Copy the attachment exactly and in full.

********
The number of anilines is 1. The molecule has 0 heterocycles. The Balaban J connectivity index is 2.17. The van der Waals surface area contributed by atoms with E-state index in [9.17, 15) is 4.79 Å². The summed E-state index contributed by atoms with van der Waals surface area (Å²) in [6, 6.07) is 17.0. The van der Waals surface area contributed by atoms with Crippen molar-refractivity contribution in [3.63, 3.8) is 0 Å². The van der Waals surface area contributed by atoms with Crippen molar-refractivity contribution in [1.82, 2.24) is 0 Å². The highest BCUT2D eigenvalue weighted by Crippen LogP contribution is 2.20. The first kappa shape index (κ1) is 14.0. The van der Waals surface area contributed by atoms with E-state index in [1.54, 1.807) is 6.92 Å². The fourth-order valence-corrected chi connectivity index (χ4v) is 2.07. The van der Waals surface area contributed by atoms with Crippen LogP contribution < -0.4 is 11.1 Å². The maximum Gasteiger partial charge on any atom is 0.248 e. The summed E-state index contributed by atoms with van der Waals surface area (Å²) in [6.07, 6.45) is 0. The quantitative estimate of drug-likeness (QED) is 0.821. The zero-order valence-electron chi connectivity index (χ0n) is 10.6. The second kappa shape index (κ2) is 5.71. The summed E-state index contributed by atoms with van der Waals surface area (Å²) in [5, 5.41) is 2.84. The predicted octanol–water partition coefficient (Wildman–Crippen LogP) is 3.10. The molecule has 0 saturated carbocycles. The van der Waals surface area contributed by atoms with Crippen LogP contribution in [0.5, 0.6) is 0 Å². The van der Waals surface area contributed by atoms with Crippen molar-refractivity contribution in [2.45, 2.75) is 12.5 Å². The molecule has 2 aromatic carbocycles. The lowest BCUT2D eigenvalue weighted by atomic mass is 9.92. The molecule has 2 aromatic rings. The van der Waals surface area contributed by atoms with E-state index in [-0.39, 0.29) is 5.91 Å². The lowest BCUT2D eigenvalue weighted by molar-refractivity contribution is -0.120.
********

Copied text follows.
The number of anilines is 1. The molecule has 0 heterocycles. The Balaban J connectivity index is 2.17. The van der Waals surface area contributed by atoms with E-state index in [9.17, 15) is 4.79 Å². The summed E-state index contributed by atoms with van der Waals surface area (Å²) in [6, 6.07) is 17.0. The van der Waals surface area contributed by atoms with Crippen molar-refractivity contribution in [3.63, 3.8) is 0 Å². The van der Waals surface area contributed by atoms with Crippen molar-refractivity contribution in [1.82, 2.24) is 0 Å². The highest BCUT2D eigenvalue weighted by Crippen LogP contribution is 2.20. The first kappa shape index (κ1) is 14.0. The van der Waals surface area contributed by atoms with E-state index in [1.54, 1.807) is 6.92 Å². The fourth-order valence-corrected chi connectivity index (χ4v) is 2.07. The van der Waals surface area contributed by atoms with Crippen LogP contribution < -0.4 is 11.1 Å². The maximum Gasteiger partial charge on any atom is 0.248 e. The summed E-state index contributed by atoms with van der Waals surface area (Å²) in [6.07, 6.45) is 0. The quantitative estimate of drug-likeness (QED) is 0.821. The zero-order valence-electron chi connectivity index (χ0n) is 10.6. The second kappa shape index (κ2) is 5.71. The summed E-state index contributed by atoms with van der Waals surface area (Å²) in [5, 5.41) is 2.84. The predicted octanol–water partition coefficient (Wildman–Crippen LogP) is 3.10. The molecule has 0 saturated carbocycles. The van der Waals surface area contributed by atoms with Crippen LogP contribution in [0.5, 0.6) is 0 Å². The van der Waals surface area contributed by atoms with Crippen molar-refractivity contribution in [2.45, 2.75) is 12.5 Å². The molecule has 2 aromatic carbocycles. The lowest BCUT2D eigenvalue weighted by atomic mass is 9.92. The molecule has 2 aromatic rings. The van der Waals surface area contributed by atoms with E-state index in [-0.39, 0.29) is 5.91 Å². The lowest BCUT2D eigenvalue weighted by molar-refractivity contribution is -0.120.